Appraisal myths debunked

By law, an appraiser must be state-licensed to produce appraisals for federally-supported transactions. The law entitles you to get a copy of your finished appraisal report from your lender after it has been produced. Contact our professional staff if you have any concerns about the appraisal procedure.

Myth: Market value will be similar to the assessed value of the property.

Fact: While most states back the concept that assessed value is equal to estimated market value, this usually is not the case. Interior remodeling that the assessor is not aware of and a lack of reassessment on nearby homes are perfect examples of why the price can vary.

Myth: The buyer or the seller will have leverage in the cost of the property depending upon for whom the appraiser is working.

Fact: The appraised value of the house does not affect the payment of the appraiser; due to this, the appraiser has no pressured interest in the opinion of value of the property. This means that he will render job with impartiality and independence regardless for whom the appraisal is created.

Myth: Market value should equate to replacement cost.

Fact: Market value is found by what a willing buyer would be interested in paying a willing seller for a particular home, with neither being under pressure to buy or sell. The dollar amount necessary to rebuild a house is what shows the replacement cost.

Myth: Appraisers use a formula, such as a certain price per square foot, to figure out the cost of a house.

Fact: There are many differing methods that an appraiser will use to make a full analysis of every factor in consideration of the property, such as the size, location, condition, how close it is to certain facilities and the sales price of recently sold comparable homes.

Myth: In a strong economy - when the costs of houses in a given neighborhood are found to be appreciating by a certain percentage - the worth of individual houses in the proximity can be expected to increase by that same percentage.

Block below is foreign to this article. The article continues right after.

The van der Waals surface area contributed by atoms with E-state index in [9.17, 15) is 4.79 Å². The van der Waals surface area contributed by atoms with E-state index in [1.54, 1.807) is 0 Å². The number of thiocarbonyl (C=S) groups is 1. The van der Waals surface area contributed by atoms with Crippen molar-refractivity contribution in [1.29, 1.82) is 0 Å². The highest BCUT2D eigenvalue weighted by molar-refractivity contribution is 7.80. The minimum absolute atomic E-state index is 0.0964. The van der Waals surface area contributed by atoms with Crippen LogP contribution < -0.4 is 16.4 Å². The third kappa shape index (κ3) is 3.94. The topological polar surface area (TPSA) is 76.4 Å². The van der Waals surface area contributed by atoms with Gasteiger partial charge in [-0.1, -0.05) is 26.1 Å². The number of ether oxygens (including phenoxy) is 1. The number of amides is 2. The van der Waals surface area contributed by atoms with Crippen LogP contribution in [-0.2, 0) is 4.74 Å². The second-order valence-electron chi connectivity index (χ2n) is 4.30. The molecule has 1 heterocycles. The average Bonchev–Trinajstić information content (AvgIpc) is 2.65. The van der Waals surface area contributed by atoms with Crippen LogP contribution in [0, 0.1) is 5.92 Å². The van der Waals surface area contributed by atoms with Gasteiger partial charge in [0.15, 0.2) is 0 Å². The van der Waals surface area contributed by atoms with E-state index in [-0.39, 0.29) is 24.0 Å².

Fact: Any value at which an appraiser concludes concerning a certain home is always individualized, based on certain factors found from the information of comparable homes and other specifications within the home itself. This is true in good economic times as well as poor.

Have other questions about appraisers, appraising or real estate in Denton County or Denton, TX?

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Myth: Just looking at what the property looks like on the outside gives a good idea of its worth.

Fact: To determine an accurate worth beyond all doubt, an appraiser must examine the home on a variety of factors based on area, condition, improvements, amenities, and market trends. An outside-only inspection certainly can't provide all of the data required.

Myth: Because consumers pay for appraisal reports when applying for loans to purchase or refinance real estate, they legally own their appraisal report.

Fact: Unless a lender releases its interest in the appraisal report, it is legally owned by the lending company that purchased the appraisal. However, consumers must be given a copy of the report upon written request, under the Equal Credit Opportunity Act.

Myth: It doesn't matter to consumers what's in the appraisal report so long as it meets the needs of their lending company.

Fact: It is very important for consumers to go through a copy of their report so that they can verify the accuracy of the document, in case it's required to question its accuracy. Remember, this is probably the most expensive and important investment a consumer will ever make. Also, the appraisal makes a valuable record for future reference, comprised of useful and often-revealing information - including the legal and physical description of the property, square footage measurements, list of comparable properties in the neighborhood, neighborhood description and a narrative of current real-estate activity and/or market trends in the vicinity.

Myth: There is no reason to order an appraisal unless you are trying to get an estimate of the price of a property during a sales transaction involving a lending agency.

Fact: Appraisers can have many varied qualifications and designations which allow them to perform a variety of different services including - but not limited to - advice on estate planning, tax assessment, zoning, dispute resolution in many different legal situations and cost analysis.

Myth: A home inspection serves the same purpose as an appraisal.

Fact: Appraisal reports are definitely not the same as a home inspection. The point of an appraisal is to find an opinion of fair market value during the appraisal process and the completion of the appraisal report. A home inspector assesses the condition of the house and its main components and reports these findings.

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